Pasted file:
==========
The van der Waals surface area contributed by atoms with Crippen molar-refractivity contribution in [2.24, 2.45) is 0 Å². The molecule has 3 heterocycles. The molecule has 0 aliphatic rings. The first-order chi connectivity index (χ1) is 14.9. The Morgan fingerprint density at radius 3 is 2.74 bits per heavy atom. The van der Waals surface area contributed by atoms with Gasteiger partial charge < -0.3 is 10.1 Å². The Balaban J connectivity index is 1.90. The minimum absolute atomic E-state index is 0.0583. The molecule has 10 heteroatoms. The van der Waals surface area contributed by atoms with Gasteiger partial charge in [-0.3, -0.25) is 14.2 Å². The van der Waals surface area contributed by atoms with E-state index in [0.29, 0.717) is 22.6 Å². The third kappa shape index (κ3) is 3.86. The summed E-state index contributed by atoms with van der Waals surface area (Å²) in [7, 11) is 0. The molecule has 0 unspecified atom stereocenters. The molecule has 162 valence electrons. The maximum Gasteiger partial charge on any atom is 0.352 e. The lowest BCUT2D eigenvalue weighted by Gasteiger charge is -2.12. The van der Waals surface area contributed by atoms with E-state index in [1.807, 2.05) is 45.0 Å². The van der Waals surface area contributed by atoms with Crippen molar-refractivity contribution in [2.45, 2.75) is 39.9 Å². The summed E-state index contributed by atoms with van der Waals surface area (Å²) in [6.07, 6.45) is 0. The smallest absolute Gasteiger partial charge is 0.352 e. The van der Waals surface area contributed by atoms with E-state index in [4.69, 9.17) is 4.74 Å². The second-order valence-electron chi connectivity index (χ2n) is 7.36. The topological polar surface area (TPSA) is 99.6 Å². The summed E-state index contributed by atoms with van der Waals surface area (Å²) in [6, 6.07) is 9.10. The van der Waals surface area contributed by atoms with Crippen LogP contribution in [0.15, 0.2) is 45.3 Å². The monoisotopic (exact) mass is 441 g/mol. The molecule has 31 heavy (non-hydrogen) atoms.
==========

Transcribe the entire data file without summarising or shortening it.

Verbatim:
The van der Waals surface area contributed by atoms with Crippen molar-refractivity contribution in [2.24, 2.45) is 0 Å². The molecule has 3 heterocycles. The molecule has 0 aliphatic rings. The first-order chi connectivity index (χ1) is 14.9. The Morgan fingerprint density at radius 3 is 2.74 bits per heavy atom. The van der Waals surface area contributed by atoms with Gasteiger partial charge < -0.3 is 10.1 Å². The Balaban J connectivity index is 1.90. The minimum absolute atomic E-state index is 0.0583. The molecule has 10 heteroatoms. The van der Waals surface area contributed by atoms with Gasteiger partial charge in [-0.3, -0.25) is 14.2 Å². The van der Waals surface area contributed by atoms with E-state index in [0.29, 0.717) is 22.6 Å². The third kappa shape index (κ3) is 3.86. The summed E-state index contributed by atoms with van der Waals surface area (Å²) in [7, 11) is 0. The molecule has 0 unspecified atom stereocenters. The molecule has 162 valence electrons. The maximum Gasteiger partial charge on any atom is 0.352 e. The lowest BCUT2D eigenvalue weighted by Gasteiger charge is -2.12. The van der Waals surface area contributed by atoms with E-state index in [1.807, 2.05) is 45.0 Å². The van der Waals surface area contributed by atoms with Crippen molar-refractivity contribution in [2.45, 2.75) is 39.9 Å². The summed E-state index contributed by atoms with van der Waals surface area (Å²) in [6.07, 6.45) is 0. The smallest absolute Gasteiger partial charge is 0.352 e. The van der Waals surface area contributed by atoms with E-state index in [4.69, 9.17) is 4.74 Å². The second-order valence-electron chi connectivity index (χ2n) is 7.36. The topological polar surface area (TPSA) is 99.6 Å². The summed E-state index contributed by atoms with van der Waals surface area (Å²) in [6, 6.07) is 9.10. The van der Waals surface area contributed by atoms with Crippen LogP contribution in [0.15, 0.2) is 45.3 Å². The monoisotopic (exact) mass is 441 g/mol. The molecule has 31 heavy (non-hydrogen) atoms.